Communication-Skills Tutorial for Teachers
About the Tutorial:
This tutorial communicates from a different point of view
than what's been taught to education majors these past decades—a
different communication model. Its premise: If we continue implementing new
programs and curriculums, such as, "No Child Left Behind,"
"Common Core," "Race to the Top," or "Every
Student Succeeds," using the prevailing
communication model, we will keep producing less than satisfying results.
University speech-communication curriculums
"introduce" education majors to the fundamentals and
principles of communication; what's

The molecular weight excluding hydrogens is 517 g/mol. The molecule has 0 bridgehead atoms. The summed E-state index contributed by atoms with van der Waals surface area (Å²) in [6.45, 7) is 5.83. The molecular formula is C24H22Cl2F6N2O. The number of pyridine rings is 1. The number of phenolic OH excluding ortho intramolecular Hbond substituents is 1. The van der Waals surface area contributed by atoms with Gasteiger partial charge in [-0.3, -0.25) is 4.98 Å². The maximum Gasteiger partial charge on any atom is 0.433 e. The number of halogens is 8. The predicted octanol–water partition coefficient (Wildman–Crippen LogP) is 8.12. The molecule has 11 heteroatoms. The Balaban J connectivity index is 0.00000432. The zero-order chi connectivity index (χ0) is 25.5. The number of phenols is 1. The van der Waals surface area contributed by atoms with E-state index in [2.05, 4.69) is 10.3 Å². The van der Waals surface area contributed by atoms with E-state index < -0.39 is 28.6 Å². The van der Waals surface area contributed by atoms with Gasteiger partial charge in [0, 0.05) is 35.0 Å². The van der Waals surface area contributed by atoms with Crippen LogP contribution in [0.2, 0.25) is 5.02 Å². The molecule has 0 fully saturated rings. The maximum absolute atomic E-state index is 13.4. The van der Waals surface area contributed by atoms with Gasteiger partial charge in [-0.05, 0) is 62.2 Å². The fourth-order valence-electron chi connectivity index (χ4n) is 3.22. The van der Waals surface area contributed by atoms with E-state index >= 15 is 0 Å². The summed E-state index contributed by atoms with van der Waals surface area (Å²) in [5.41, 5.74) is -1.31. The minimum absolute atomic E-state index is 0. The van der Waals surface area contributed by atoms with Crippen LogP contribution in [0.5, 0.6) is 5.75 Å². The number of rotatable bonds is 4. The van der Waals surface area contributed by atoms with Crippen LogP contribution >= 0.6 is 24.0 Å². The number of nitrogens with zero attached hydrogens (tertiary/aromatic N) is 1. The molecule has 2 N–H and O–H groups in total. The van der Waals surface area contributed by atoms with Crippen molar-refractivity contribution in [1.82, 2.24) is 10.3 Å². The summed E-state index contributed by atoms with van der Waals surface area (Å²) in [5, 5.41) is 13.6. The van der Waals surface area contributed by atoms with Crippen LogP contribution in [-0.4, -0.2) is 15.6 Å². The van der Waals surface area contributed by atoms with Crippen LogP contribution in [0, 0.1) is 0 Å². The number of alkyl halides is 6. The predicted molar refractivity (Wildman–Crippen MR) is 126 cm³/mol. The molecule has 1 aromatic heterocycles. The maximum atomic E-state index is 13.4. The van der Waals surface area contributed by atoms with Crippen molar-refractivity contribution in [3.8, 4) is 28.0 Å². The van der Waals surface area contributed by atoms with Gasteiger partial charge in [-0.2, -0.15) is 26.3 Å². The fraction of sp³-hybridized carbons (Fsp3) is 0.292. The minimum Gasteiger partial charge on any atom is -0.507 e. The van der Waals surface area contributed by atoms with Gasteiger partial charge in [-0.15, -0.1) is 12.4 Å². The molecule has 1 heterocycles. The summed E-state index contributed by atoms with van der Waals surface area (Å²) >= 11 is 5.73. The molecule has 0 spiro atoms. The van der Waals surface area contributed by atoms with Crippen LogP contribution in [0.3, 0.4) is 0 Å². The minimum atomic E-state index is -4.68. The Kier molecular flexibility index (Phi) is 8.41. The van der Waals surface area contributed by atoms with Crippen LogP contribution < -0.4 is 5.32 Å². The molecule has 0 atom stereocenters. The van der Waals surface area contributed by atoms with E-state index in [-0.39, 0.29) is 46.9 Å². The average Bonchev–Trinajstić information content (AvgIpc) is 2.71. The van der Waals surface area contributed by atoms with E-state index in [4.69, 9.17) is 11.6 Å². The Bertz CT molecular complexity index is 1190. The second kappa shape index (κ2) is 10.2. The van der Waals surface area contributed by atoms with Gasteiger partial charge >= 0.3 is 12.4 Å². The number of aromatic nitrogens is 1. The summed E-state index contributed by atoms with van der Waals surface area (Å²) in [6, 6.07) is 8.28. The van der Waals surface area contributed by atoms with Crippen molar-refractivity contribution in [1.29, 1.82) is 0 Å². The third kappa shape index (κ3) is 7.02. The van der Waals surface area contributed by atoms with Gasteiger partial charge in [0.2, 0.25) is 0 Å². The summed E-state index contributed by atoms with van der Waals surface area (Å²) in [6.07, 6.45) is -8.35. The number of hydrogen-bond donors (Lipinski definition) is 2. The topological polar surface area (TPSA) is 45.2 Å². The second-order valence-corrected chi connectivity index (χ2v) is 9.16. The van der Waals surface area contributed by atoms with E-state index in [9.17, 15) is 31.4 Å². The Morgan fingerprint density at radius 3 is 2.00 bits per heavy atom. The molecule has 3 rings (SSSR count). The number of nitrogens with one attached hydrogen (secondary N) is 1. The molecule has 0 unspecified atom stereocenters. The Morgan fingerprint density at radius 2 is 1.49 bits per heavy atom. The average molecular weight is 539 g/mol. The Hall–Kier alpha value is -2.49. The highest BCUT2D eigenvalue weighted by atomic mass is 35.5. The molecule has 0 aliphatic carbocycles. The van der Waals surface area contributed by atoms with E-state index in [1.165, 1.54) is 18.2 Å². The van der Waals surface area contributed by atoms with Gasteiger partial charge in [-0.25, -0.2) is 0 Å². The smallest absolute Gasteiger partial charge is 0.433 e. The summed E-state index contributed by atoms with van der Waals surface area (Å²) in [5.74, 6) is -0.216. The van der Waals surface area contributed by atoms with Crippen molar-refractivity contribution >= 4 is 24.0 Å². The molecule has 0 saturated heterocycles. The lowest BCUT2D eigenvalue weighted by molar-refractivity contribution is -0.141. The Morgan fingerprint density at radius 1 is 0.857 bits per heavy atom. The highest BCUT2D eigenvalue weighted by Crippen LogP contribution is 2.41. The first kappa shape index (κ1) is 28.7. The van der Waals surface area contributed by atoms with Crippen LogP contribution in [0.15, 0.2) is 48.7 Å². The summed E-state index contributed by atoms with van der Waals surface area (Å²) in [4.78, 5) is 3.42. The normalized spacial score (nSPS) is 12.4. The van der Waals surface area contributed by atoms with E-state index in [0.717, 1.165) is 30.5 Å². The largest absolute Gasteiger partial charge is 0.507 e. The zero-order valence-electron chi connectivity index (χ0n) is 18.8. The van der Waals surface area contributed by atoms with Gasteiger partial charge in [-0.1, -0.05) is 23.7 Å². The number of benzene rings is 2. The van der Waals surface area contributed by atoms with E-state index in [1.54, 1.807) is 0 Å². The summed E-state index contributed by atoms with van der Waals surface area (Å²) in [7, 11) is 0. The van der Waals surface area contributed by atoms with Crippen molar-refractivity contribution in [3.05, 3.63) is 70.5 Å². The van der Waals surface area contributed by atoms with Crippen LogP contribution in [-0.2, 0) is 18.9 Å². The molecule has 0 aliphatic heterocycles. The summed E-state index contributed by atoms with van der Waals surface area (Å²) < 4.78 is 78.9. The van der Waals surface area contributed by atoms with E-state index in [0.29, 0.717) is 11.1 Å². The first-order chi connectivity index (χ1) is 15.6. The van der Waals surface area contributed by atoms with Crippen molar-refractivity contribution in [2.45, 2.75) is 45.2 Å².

missing are the
topics addressed in this tutorial. The ideal curriculum for
education majors is an equal number of hours studying his/her major,
and communication, and leadership.
Problems with children persist when we adults unconsciously lapse
imitation of communication.
When a student is misbehaving or failing he/she is communicating, as
best they can, that something in their life isn't working. They do
this to draw attention to a specific problem, an incomplete, a
the majority of students do not have even one adult with whom to
talk about certain thoughts, consequently, student's minds are partially occupied with
withholds and incompletes. Thoughts of being yelled at during breakfast occupy space and serve as
barriers to communication. A teacher must clear a
student's mind (create space for communication to take place) before attempting to communicate subject matter;
this skill is not taught to education majors.
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